Legal Rights and Issues

The New Brunswick Education Act states that a school district’s Director of Education can decide whether or not any child will be considered an “exceptional pupil”. This term is given to children if it felt that they require a “special education program” because their disability contributes to “delayed educational development”. In other words, additional help is considered to be necessary to allow a child to participate in school.

Decisions about whether your child is or is not “exceptional” should not be taken lightly. Being considered exceptional is likely something that will follow your child through his or her days in school (and perhaps afterwards). Be sure that you feel that this is necessary. Having your child called exceptional is often required in order to have services and supports provided. Under the law, the school district is required to consult with parents to decide whether or not children are exceptional. This does not mean that you have a right to decide that your child should or should not be declared exceptional.

According to the law, every child who is identified as “exceptional” is to have a special education program. The key to these programs are “special education plans” which spell out a child’s school curriculum and the kind of support the child may require. More information about Special Education Plans can be found in the section Planning for Inclusion and a Quality Education.

School districts are required to provide an education in regular classrooms to children who are considered exceptional. But the law also allows the school district superintendent to decide whether the education of exceptional children in regular classrooms is something that can be accomplished after he or she has considered the “educational needs of all the pupils”.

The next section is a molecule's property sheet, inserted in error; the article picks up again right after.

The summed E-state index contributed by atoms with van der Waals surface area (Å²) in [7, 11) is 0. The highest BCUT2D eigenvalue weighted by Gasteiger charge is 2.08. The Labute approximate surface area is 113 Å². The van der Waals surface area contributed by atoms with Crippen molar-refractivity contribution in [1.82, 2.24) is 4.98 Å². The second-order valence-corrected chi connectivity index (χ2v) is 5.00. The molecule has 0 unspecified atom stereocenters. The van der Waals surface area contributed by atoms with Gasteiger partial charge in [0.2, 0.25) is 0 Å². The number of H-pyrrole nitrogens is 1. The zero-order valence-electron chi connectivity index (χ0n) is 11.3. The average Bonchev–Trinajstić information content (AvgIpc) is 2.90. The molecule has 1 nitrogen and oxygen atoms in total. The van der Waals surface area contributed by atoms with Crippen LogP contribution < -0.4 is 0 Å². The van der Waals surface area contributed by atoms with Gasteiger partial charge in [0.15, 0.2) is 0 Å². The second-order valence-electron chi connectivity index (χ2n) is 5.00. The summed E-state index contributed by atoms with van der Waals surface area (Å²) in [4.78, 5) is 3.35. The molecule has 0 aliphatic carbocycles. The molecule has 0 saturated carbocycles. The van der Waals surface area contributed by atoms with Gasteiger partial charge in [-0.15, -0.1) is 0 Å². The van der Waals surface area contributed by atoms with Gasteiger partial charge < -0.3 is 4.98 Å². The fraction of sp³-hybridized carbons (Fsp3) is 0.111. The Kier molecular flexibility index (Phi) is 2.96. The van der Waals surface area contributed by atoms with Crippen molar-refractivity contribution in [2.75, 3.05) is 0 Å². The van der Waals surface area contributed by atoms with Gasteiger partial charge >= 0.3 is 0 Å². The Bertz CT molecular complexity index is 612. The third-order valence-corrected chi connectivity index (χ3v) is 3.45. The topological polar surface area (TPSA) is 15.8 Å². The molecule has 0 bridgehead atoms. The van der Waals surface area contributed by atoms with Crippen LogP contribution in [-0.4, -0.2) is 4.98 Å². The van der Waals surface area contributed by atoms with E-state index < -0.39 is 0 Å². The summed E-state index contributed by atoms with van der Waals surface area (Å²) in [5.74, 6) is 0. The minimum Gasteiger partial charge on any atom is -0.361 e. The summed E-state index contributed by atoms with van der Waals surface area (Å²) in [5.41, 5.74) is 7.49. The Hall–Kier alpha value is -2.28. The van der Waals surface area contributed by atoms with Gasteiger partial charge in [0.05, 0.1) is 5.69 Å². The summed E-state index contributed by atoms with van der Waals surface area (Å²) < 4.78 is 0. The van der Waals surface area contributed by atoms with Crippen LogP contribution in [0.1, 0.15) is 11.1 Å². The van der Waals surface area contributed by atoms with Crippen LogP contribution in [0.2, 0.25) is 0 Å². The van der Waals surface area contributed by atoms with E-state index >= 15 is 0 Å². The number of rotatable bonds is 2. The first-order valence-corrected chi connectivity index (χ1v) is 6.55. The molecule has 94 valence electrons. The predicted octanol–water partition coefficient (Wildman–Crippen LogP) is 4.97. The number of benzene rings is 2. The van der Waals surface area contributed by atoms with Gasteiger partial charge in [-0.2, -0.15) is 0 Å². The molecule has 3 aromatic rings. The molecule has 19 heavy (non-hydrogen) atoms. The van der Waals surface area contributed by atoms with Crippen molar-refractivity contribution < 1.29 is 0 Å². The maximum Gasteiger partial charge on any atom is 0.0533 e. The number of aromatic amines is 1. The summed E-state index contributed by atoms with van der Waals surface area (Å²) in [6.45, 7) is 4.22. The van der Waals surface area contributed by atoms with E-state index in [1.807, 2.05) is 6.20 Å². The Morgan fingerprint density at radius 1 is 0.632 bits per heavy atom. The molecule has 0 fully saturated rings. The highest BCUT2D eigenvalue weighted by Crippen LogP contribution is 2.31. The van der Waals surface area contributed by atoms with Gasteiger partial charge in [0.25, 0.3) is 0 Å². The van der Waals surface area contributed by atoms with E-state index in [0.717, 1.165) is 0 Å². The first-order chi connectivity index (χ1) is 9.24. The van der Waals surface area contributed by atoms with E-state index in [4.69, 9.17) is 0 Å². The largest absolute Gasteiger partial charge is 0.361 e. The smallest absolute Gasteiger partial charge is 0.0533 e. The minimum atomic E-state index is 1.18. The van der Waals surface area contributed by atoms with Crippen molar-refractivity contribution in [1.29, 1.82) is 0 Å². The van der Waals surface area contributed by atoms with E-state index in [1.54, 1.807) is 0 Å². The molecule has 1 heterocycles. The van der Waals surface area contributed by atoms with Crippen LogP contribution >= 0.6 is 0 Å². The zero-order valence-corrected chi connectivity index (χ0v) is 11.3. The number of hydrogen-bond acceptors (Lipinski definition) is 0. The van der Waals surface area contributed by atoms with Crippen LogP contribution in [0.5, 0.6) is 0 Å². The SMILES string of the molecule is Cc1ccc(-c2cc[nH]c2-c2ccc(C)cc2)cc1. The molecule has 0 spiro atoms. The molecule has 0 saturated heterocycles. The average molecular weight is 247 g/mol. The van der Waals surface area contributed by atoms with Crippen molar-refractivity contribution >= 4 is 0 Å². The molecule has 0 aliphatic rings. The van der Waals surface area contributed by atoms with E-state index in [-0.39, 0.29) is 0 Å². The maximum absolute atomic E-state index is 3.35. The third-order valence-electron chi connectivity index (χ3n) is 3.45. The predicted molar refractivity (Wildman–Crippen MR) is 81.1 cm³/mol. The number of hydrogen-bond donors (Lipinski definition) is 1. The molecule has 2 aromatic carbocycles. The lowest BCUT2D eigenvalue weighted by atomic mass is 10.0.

The affect of the law is that children identified as exceptional have a qualified right to be educated in regular classrooms. If the school district believes or decides that your child should not be educated in a regular class, it has the duty to show why a regular class education is not possible.

The Education Act also states that parents of children under the age of 19 can appeal “placement” decisions of the school district regarding their children. Decisions about placement can mean decisions about classes, programs, services, and schools. Appeals provide an important way to challenge decisions that deny opportunities for a child to be educated in regular classes.

It is extremely important to remember that the physical presence of your child in a regular class does not necessary mean that he or she is included. Your school district and local school may be following the law by allowing your child to be in a regular class. They may not, however, be doing more to ensure that your child actively participates in the classroom, is learning appropriate material, and has opportunities to be involved with other children. Having rights and being educated in regular classrooms is only the beginning. Ensuring that all children are active members of their classrooms and schools, and are learning, will require personal commitment and effort of the part of many people.

Suggestions for Parents

  • Know and understand the provincial laws and policies affecting your child.

  • Know the rights your child has to an inclusive education.

  • Find out the philosophy and practices of your local school district and your child’s school. Do they truly support inclusion?

  • Become familiar with “best practices” for inclusion. Try to find out if these are being followed in your child’s school. For more information about best practices, see the section on Additional On-Line Resources.

  • Talk with parents whose children are participating regularly in regular classrooms and who have other opportunities. How are different schools or school districts promoting inclusive education?

  • Be prepared to appeal decisions regarding your child’s education that you do not agree with.

  • Remember that even progressive laws and policies do not guarantee inclusion. Inclusion will only happen with the commitment and effort during everyday of the school year.

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